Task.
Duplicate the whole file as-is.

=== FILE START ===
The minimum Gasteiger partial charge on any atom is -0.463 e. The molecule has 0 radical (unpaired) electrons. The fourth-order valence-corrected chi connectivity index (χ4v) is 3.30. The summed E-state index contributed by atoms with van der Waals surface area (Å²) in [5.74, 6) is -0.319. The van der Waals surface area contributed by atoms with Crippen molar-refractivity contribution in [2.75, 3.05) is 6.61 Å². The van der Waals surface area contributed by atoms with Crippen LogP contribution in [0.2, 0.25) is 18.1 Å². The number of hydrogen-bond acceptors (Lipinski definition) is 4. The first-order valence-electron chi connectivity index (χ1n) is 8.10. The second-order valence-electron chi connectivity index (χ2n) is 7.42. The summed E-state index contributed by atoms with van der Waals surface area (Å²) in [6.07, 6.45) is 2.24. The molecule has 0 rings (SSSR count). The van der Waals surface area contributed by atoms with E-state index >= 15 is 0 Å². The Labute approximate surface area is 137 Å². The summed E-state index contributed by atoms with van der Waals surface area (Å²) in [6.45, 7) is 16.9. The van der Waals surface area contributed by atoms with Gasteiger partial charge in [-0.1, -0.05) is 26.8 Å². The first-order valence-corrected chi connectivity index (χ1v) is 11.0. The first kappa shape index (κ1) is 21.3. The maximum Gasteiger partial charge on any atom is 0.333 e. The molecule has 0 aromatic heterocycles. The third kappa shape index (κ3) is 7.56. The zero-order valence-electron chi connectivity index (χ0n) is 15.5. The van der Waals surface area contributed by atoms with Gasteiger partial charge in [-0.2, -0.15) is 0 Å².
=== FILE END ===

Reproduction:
The minimum Gasteiger partial charge on any atom is -0.463 e. The molecule has 0 radical (unpaired) electrons. The fourth-order valence-corrected chi connectivity index (χ4v) is 3.30. The summed E-state index contributed by atoms with van der Waals surface area (Å²) in [5.74, 6) is -0.319. The van der Waals surface area contributed by atoms with Crippen molar-refractivity contribution in [2.75, 3.05) is 6.61 Å². The van der Waals surface area contributed by atoms with Crippen LogP contribution in [0.2, 0.25) is 18.1 Å². The number of hydrogen-bond acceptors (Lipinski definition) is 4. The first-order valence-electron chi connectivity index (χ1n) is 8.10. The second-order valence-electron chi connectivity index (χ2n) is 7.42. The summed E-state index contributed by atoms with van der Waals surface area (Å²) in [6.07, 6.45) is 2.24. The molecule has 0 rings (SSSR count). The van der Waals surface area contributed by atoms with E-state index >= 15 is 0 Å². The Labute approximate surface area is 137 Å². The summed E-state index contributed by atoms with van der Waals surface area (Å²) in [6.45, 7) is 16.9. The van der Waals surface area contributed by atoms with Gasteiger partial charge in [-0.1, -0.05) is 26.8 Å². The first-order valence-corrected chi connectivity index (χ1v) is 11.0. The first kappa shape index (κ1) is 21.3. The maximum Gasteiger partial charge on any atom is 0.333 e. The molecule has 0 aromatic heterocycles. The third kappa shape index (κ3) is 7.56. The zero-order valence-electron chi connectivity index (χ0n) is 15.5. The van der Waals surface area contributed by atoms with Gasteiger partial charge in [-0.2, -0.15) is 0 Å².